Health Care

Intermountain and SSM Health launch app marketplace

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Three not-for-profit health systems—Intermountain Healthcare, Presbyterian Healthcare Services and SSM Health—on Tuesday launched a company that they say will make it easier for hospitals to quickly deploy vetted digital health tools.

The not-for-profit company, dubbed Graphite Health, will host a marketplace of digital health apps—similar to popular app stores—that the company reviews and certifies. The marketplace, which essentially serves as a central repository of health apps, will use a standard data language, so that developers can create tools they know hospitals will be able to implement, according to the company.

Graphite Health’s vision is to support a “plug-and-play” model for digital health, in which hospitals can deploy digital health tools without spending significant time reconfiguring them.

“The process of bringing in new digital tools (to a health system) is an arduous process,” Dr. Ries Robinson, Graphite Health’s CEO, told Modern Healthcare. It involves identifying a digital tool—whether one for scheduling, patient care or something else—and then conducting legal, security and other reviews of the technology.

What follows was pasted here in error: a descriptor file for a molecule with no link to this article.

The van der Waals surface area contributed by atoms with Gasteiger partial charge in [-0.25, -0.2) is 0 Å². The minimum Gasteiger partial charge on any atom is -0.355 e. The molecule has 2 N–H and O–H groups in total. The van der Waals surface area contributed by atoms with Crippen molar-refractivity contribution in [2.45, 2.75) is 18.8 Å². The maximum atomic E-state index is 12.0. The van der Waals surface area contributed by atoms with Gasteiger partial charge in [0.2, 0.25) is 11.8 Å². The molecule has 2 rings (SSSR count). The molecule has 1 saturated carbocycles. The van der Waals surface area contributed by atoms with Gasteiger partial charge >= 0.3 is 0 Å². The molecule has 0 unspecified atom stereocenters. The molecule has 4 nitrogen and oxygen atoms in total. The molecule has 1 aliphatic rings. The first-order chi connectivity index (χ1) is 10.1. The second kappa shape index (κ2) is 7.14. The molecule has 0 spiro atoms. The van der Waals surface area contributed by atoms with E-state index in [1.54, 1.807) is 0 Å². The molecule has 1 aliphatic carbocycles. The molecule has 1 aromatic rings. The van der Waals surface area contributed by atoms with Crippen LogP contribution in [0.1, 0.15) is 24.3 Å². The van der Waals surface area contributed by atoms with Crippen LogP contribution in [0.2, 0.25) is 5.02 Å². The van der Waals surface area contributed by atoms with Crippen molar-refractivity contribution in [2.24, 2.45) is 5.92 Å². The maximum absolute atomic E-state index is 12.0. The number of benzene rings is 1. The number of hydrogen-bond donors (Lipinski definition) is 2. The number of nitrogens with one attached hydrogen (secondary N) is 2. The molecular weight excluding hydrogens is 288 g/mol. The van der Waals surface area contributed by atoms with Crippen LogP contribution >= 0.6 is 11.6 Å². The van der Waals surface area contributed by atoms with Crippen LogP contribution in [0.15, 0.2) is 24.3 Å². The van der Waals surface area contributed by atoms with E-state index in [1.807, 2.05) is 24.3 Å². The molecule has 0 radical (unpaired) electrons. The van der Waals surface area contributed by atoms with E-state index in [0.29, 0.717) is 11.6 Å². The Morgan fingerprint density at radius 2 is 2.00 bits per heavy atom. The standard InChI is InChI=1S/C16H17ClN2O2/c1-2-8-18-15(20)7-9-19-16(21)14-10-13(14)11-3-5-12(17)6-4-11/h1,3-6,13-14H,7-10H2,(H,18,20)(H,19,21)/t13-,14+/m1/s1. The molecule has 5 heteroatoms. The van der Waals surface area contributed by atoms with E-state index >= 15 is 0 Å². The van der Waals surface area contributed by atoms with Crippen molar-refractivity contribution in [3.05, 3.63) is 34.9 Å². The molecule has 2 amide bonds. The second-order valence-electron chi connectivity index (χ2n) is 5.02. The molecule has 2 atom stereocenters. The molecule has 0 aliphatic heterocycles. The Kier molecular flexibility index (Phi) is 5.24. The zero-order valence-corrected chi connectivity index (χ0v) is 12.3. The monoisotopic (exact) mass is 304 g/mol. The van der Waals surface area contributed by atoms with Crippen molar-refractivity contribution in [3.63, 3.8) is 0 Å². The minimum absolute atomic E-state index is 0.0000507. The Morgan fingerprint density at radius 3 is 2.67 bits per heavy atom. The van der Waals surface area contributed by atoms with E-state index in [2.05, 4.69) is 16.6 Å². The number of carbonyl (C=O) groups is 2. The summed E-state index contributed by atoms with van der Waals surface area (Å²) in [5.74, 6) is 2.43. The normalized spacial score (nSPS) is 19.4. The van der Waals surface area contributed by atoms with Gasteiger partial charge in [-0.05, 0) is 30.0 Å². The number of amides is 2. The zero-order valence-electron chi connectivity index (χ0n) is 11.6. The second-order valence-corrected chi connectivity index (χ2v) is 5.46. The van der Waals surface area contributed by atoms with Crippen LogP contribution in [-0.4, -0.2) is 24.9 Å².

Robinson, who is also chief innovation officer at Presbyterian, said Graphite Health intends to be a “trusted intermediary” that takes on and streamlines some of that work.

While there are a growing number of digital tools available today—digital health companies raked in a record $8.1 billion in venture capital last quarter—it’s often difficult for hospitals to adopt them. On average, it can take nearly two years to actually scale a digital tool across an organization, according to a 2017 report from the American Hospital Association and Avia.

Intermountain, Presbyterian and SSM—each of which has an executive that sits on the Graphite Health board—think that they can speed that process by standardizing data and corralling a market of apps that adhere to what Graphite Health is calling a “Digital Hippocratic Oath”—a play on the ethics oath physicians are required to adhere to.

The Digital Hippocratic Oath will include guidelines for how apps in the marketplace are expected to integrate with hospital systems and how they’re allowed to use and share data. Graphite Health is still developing the specifics of that ethics framework, which will inform a set of certification criteria.

“Before (an application) can be on the marketplace, it has to be ‘Digital Hippocratic Oath’-certified,” Robinson said, meaning Graphite Health verifies it follows the guidelines.

Digital health developers will sell software tools on Graphite Health’s marketplace, where hospitals and patients will be able to purchase them. Graphite Health will collect a percentage of the earnings that companies make through their products being sold on the marketplace, and those fees will go toward maintaining Graphite Health’s operations, according to Robinson.

Graphite Health is in the early stages of developing the platform and marketplace, Robinson said.